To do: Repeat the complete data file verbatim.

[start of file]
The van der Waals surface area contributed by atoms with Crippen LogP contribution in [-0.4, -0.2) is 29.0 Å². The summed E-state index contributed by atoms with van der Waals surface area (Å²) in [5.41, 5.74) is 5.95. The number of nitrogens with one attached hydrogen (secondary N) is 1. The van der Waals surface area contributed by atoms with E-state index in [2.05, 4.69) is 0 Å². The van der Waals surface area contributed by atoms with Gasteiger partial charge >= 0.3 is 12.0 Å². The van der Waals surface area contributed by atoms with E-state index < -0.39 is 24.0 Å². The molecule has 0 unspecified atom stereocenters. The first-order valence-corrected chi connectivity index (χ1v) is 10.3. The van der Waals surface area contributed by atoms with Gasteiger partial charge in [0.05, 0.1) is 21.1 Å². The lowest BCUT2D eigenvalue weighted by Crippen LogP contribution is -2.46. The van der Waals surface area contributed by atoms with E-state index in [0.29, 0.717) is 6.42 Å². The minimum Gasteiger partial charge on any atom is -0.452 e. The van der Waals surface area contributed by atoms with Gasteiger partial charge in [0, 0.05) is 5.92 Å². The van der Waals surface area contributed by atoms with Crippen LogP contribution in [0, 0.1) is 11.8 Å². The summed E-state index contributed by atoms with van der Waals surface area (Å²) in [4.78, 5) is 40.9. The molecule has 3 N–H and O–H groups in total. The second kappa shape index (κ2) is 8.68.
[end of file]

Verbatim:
The van der Waals surface area contributed by atoms with Crippen LogP contribution in [-0.4, -0.2) is 29.0 Å². The summed E-state index contributed by atoms with van der Waals surface area (Å²) in [5.41, 5.74) is 5.95. The number of nitrogens with one attached hydrogen (secondary N) is 1. The van der Waals surface area contributed by atoms with E-state index in [2.05, 4.69) is 0 Å². The van der Waals surface area contributed by atoms with Gasteiger partial charge >= 0.3 is 12.0 Å². The van der Waals surface area contributed by atoms with E-state index < -0.39 is 24.0 Å². The molecule has 0 unspecified atom stereocenters. The first-order valence-corrected chi connectivity index (χ1v) is 10.3. The van der Waals surface area contributed by atoms with Gasteiger partial charge in [0.05, 0.1) is 21.1 Å². The lowest BCUT2D eigenvalue weighted by Crippen LogP contribution is -2.46. The van der Waals surface area contributed by atoms with E-state index in [0.29, 0.717) is 6.42 Å². The minimum Gasteiger partial charge on any atom is -0.452 e. The van der Waals surface area contributed by atoms with Gasteiger partial charge in [0, 0.05) is 5.92 Å². The van der Waals surface area contributed by atoms with Crippen LogP contribution in [0, 0.1) is 11.8 Å². The summed E-state index contributed by atoms with van der Waals surface area (Å²) in [4.78, 5) is 40.9. The molecule has 3 N–H and O–H groups in total. The second kappa shape index (κ2) is 8.68.